Analysis: Mercaz Harav's dilemma: Land or unity

One could not help but be struck by hatred towards Tamir at Mercaz Harav.

ben gvir and cops 63 (photo credit: )
ben gvir and cops 63
(photo credit: )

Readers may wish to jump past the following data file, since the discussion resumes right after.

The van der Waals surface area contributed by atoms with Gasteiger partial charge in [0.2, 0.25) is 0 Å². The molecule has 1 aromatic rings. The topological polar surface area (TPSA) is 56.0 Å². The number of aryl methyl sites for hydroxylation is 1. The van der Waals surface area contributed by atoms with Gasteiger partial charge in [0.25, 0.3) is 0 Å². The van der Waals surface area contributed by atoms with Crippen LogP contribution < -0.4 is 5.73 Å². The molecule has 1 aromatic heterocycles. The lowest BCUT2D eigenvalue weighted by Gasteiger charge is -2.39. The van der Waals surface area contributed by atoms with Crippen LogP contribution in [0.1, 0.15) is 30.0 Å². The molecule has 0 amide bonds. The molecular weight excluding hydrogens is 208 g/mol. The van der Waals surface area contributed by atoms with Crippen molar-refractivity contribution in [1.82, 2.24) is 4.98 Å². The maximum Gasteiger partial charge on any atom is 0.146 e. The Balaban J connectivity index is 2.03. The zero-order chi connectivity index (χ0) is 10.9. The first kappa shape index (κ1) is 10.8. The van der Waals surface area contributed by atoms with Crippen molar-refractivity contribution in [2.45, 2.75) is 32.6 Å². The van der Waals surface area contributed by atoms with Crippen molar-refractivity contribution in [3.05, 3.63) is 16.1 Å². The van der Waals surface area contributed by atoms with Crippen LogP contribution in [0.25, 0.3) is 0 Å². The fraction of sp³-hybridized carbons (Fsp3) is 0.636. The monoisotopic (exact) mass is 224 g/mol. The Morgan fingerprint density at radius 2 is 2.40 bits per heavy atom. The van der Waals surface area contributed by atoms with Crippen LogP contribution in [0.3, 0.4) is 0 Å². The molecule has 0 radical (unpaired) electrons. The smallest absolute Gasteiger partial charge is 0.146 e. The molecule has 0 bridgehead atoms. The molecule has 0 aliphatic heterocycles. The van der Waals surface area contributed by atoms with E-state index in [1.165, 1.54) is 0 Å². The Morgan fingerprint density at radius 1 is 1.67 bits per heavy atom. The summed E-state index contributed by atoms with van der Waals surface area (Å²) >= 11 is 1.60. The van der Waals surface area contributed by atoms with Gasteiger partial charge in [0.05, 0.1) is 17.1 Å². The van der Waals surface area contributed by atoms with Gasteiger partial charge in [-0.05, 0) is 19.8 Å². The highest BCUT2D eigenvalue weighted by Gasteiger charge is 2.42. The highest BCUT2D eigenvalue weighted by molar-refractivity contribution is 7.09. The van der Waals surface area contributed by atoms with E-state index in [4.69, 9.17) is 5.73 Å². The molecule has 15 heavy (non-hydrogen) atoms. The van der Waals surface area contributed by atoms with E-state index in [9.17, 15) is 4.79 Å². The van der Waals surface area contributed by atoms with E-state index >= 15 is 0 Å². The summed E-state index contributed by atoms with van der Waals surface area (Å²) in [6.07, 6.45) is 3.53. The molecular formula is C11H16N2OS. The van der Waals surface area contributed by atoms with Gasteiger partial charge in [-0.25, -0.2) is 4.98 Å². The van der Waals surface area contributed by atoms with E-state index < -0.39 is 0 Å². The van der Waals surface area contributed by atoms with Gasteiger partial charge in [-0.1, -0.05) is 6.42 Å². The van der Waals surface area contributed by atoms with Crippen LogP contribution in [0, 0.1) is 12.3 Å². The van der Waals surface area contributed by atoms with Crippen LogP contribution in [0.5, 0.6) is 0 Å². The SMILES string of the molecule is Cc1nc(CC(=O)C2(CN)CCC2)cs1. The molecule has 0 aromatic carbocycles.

One could not help but be struck by the shrill force of the screaming, pushing and torrent of unbridled hatred that expelled Education Minister Yuli Tamir from Jerusalem's Mercaz Harav Yeshiva on Sunday. There were hotheaded young men, obviously close friends of those murdered or seriously wounded in Thursday's horrific terrorist attack. But there were also older, more responsible-looking men involved in the shouting of epithets such as "murderer" and "spiller of Jewish blood." "You come here to dance on the blood of our beloved dead. Shame on you," shouted a 30-something educator, as younger men tried to prevent cameramen from filming Tamir being accosted. Admittedly, Tamir, who perhaps wagered that there was no real threat, seemed to purposely hover outside her car to give the photographers a chance to capture the "extremist elements" as they attacked her. Blows were traded as one of the photographers, fed up with having his camera shoved around, pushed back. Police, who managed to remain remarkably cool, were also the target of the yeshiva students' wrath. The flood of hatred directed against Tamir, a member of Peace Now and adamantly in favor of dismantling the entire settlement endeavor in Judea and Samaria, might be interpreted as a fleeting outpouring of bundled-up emotions. As Rabbi Yehoshua Magnus, one of the senior educators at the yeshiva, put it, "We are presently in the very emotional mourning stage. We are not yet thinking in philosophical or theological terms." Magnus was referring, perhaps, to the Jewish tradition that the first three days of mourning are the most somber. The emotional response to Tamir's visit was a sort of irrational lashing out at the nearest target - a politician perceived as weak on the fight against terror. One rabbi present at the outburst mentioned the education minister's recent cuts to national religious education. These cuts are seen by many religious Zionists as an ideologically motivated move designed to weaken the Jewish identity of Israel's next generation of leaders. This might have been an additional factor that stoked the yeshiva men's rage. But one cannot help but ponder the possibility that Mercaz Harav has been irreversibly changed by the massacre. What was once the flagship of an ideology of unity between religious and secular Jews may be slowly moving toward bitter separatism. Probably the very first yeshiva in Israel to embrace Zionism, Mercaz Harav under the leadership of Rabbi Avraham Yitzhak Hakohen Kook took the secular variety of Zionism, transformed it into a theology and incorporated it into Orthodoxy. The end result was called religious Zionism. Unlike the vast majority of his haredi counterparts, Kook, who died a full 13 years before the creation of the state, saw secular Zionism's radical break with Jewish tradition as a phase in the process of messianic redemption. He viewed the secular pioneers of the Land of Israel as being unwittingly tasked with playing a central role in the very process of salvation. According to Kook, secular Israelis would be instrumental in laying the earthly foundations of spiritual rebirth. Kook's radically novel theology made it possible for fervently religious Jews to cooperate with their secular brethren in the building of the state. Kook's son, Rabbi Tzvi Yehuda, took his father's abstract theology and turned it into a political program. Kook the son endowed the established state with messianic holiness and declared sacred all its concrete actions. The state became "the pedestal of God's throne in this world." Cooperation with non-religious Jews in the development of the state was a holy task. And after Israel's miraculous victory in the Six Day War, the settling of Judea and Samaria, with all its sacred sites - Hebron, Shilo, Nablus - inundated with historical and religious meaning, set in motion a new phase of tenuous cooperation between religious Zionists and the secular leadership: the settlement enterprise. Kook did not live to see the first signs of cracks in the ideal of Greater Israel. His death on Purim 1982 preceded the evacuation of Yamit by a few months. The settlement movement that he fathered was left on its own to make sense of the painful territorial reversals. After Yamit came Oslo. And after Oslo came perhaps the biggest blow, the Gaza disengagement. The attack on Tamir can be seen as a symptom of a fundamental change in religious Zionism. For the sake of pursuing Greater Israel, religious Zionism's leadership has decided to abandon the unity and togetherness fostered by cooperating with diverse elements of the Jewish people in the building of the Jewish state.